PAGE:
Stirling Sake brings sake tasting to Long Island Wine Country

Stirling Sake owner and sake sommelier Yuki Mori behind the bar at his Greenport restaurant. (Credit: Vera Chinese)

Stirling Sake owner and sake sommelier Yuki Mori behind the bar at his Greenport restaurant. (Credit: Vera Chinese)

The North Fork is a place where the refrain “drink local” is often heard, but at one new Greenport restaurant, the focus is on a beverage that’s anything but.

Sake sommelier Yuki Mori, formerly general manager of the Manhattan restaurant Decibel, has brought authentic Japanese cuisine to the village with the opening of Stirling Sake in September.

Although the restaurant offers a full menu of Japanese items, like Yokohama gyoza and seaweed salad, the star of the show is Japanese rice wine.

“It’s all about the sake here,” said marketing director Rick Takemoto. “Our cuisine is to pair with sake.”

Mori, who owns the venture along with family members and Japanese investors, has brought in chef Akio Kon, a Japanese native who has worked with celebrity chef Nobu Matsuhisa in South America, to oversee the kitchen.

“Akio lived in Peru and loves to fish. He doesn’t consider himself a sushi chef — although he is a great one — he’s a fisherman,” Takemoto said.

In addition to the traditional menu, Kon offers a $65 tasting option that includes edamame, ceviche seared tuna with yuzu miso, seven sushi pieces of the chef’s choosing and a California roll, all capped off with green tea matcha gelato.

“If you went to Japan right now, this is the stuff you would experience,” Takemoto said.

The dining room of Stirling Sake in Greenport. (Credit: Vera Chinese)

The dining room of Stirling Sake in Greenport. (Credit: Vera Chinese)

The interior decor features clean lines and simple furnishings. The cherrywood bar was made by a Spanish crafter and the place settings at the wooden tables consist only of a small dipping dish, a napkin, a pair of chopsticks and jars of soy sauce. The walls are nearly bare save for a projector displaying Japanese videos, including a look at the sake-making process.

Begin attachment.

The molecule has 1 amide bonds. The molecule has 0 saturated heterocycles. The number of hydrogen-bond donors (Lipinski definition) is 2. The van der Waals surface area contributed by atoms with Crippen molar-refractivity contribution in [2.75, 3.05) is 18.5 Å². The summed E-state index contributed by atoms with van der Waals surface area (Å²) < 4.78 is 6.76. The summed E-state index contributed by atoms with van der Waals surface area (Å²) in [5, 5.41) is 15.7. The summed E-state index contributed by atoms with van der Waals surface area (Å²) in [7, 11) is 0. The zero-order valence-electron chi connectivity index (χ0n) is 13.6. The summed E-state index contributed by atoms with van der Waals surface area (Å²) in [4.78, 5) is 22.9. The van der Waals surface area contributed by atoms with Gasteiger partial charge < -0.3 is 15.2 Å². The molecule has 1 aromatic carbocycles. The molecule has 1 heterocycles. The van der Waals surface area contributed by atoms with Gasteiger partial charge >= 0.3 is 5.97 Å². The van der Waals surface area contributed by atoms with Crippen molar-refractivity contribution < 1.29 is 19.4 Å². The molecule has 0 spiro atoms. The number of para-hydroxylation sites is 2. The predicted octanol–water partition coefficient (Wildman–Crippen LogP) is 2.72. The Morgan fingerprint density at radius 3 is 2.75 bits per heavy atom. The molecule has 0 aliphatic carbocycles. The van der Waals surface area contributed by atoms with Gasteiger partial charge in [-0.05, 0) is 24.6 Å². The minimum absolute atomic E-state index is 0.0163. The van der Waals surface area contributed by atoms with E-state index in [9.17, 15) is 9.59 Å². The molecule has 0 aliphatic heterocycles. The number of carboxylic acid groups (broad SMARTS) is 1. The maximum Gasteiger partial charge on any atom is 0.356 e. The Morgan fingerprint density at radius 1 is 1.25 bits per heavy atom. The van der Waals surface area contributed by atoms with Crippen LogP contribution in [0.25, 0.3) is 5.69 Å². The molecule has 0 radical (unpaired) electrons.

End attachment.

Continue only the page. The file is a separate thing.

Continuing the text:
“It’s about energy, it’s about good chi,” Takemoto said. “It’s very cultural.”

The restaurant also features an oden pot, a metal box where vegetables and eggs are simmered in bonito broth.

Mori, a native of Fukuoka, Japan, said he was drawn to the East End after Takemoto sold him on the area.

“I like the weather here and it’s still in New York so I can get a great selection of sake,” Mori said. “New York has the best selection of sake in the States.”

The sake menu currently features about 18 selections from Japanese sake breweries, though Mori has additional offerings behind the bar as well. The sake varies in taste and quality, determined by variables like what water is used, alcohol content and the rice polishing rate. The more the rice is polished, the better the sake quality.

Sake can be sipped out of this cedar box. (Credit: Vera Chinese)

Sake can be sipped out of this cedar box. (Credit: Vera Chinese)

Mori showed a few of the sake options available at the restaurant, from Ikezo, an easy drinking peach-flavored sake with a gelatin-like consistency, to Kamoizumi shusen sake, made in Hiroshima.

“It’s a very unique taste,” he said of the latter. “Mushroomy, earthy.”

Jamesport Vineyards winemaker Dean Babiar said he has visited Stirling Sake more than a dozen times in the short time it’s been open and is enjoying the education that comes with being a regular customer.

“I keep trying new things and have now started to realize what I like. Some sakes can be drier in style and some can be more full-bodied,” he said, adding that he leans toward the fuller-bodied unpasteurized sakes. “It’s similar to certain white wines. I’ll find different subtleties that remind me of certain grape varieties, similar textures and aromas that are found in Spanish whites or sauvignon blancs.”

It’s an experience, Takemoto acknowledges, that cannot be easily found on eastern Long Island.

“I think people are looking for something more traditional,” Takemoto said. “This is the real deal.”

Vera Chinese